The Removers takes its title from the decade that author Meredith spent working in the funeral business--first driving a hearse to pick-up bodies of people who have died and driving them to the funeral home, and then working in the cremation business. Only a small, but bizarrely interesting, portion of the book is about this work. Instead, most of the book is a memoir of Meredith's dysfunctional family (his father was fired from a university teaching position for inappropriate relations with students and his parents lived together without talking for the next 10 years) and his own inability to commit to anything--a relationship, a career path, his education. This material is unfortunately rather mundane.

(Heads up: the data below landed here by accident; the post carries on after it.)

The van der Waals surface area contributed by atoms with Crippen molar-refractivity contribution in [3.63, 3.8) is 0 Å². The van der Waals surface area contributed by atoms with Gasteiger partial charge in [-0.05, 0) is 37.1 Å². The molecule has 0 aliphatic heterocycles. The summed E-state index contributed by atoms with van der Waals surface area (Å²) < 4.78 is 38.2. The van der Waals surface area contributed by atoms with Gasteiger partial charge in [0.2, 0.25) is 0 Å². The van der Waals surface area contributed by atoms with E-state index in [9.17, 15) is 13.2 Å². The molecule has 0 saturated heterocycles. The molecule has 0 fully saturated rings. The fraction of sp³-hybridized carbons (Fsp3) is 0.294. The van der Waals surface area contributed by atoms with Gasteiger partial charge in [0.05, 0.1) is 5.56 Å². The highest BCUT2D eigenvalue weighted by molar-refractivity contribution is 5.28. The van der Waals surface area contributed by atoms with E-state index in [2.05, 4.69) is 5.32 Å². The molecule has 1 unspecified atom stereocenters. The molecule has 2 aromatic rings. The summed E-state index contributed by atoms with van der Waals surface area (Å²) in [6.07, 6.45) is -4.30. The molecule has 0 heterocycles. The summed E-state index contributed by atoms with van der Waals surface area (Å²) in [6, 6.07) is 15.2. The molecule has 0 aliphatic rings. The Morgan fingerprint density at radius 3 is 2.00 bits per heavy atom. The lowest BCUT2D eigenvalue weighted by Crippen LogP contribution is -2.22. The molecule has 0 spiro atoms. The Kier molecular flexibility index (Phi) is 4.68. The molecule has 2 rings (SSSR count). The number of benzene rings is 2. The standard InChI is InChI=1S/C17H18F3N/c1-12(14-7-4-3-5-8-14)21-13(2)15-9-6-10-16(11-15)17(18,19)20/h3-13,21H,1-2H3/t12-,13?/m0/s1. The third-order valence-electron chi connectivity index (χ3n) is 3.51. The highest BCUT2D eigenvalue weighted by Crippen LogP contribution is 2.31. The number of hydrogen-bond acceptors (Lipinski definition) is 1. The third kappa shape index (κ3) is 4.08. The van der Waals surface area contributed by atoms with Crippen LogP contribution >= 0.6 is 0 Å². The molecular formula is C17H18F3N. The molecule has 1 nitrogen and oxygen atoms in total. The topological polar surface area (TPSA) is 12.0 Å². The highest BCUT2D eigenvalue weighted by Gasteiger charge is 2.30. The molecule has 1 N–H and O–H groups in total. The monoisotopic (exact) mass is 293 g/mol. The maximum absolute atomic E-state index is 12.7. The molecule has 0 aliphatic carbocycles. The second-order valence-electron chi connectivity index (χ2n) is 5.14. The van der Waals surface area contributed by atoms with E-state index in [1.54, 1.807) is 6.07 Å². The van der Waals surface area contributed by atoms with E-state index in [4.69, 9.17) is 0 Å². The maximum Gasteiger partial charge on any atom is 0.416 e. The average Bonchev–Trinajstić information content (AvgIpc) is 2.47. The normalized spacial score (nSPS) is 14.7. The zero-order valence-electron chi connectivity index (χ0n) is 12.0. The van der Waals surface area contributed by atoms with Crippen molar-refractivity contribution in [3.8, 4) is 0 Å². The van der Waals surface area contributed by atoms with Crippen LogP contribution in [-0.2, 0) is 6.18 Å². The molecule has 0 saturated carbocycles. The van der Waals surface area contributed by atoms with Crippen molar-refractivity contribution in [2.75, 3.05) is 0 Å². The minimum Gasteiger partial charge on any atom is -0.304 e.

Those who have followed my blog know I'm not generally a big fan of memoirs and often think the author should have written an article rather than stretching the material into a book--that criticism fits Meredith's book. Furthermore, the book feels like Meredith wrote narratives for different periods of his life and then cut them up and shoveled the pieces together in a seemingly random order. I'm sure the order makes sense to Meredith, but it didn't help me derive any particular meaning from his reflections.
The thing I discovered in my late approach to growing up is the peace in realizing there is nothing special in the traumas that form us. (And perhaps that's why fewer people should write memoirs!)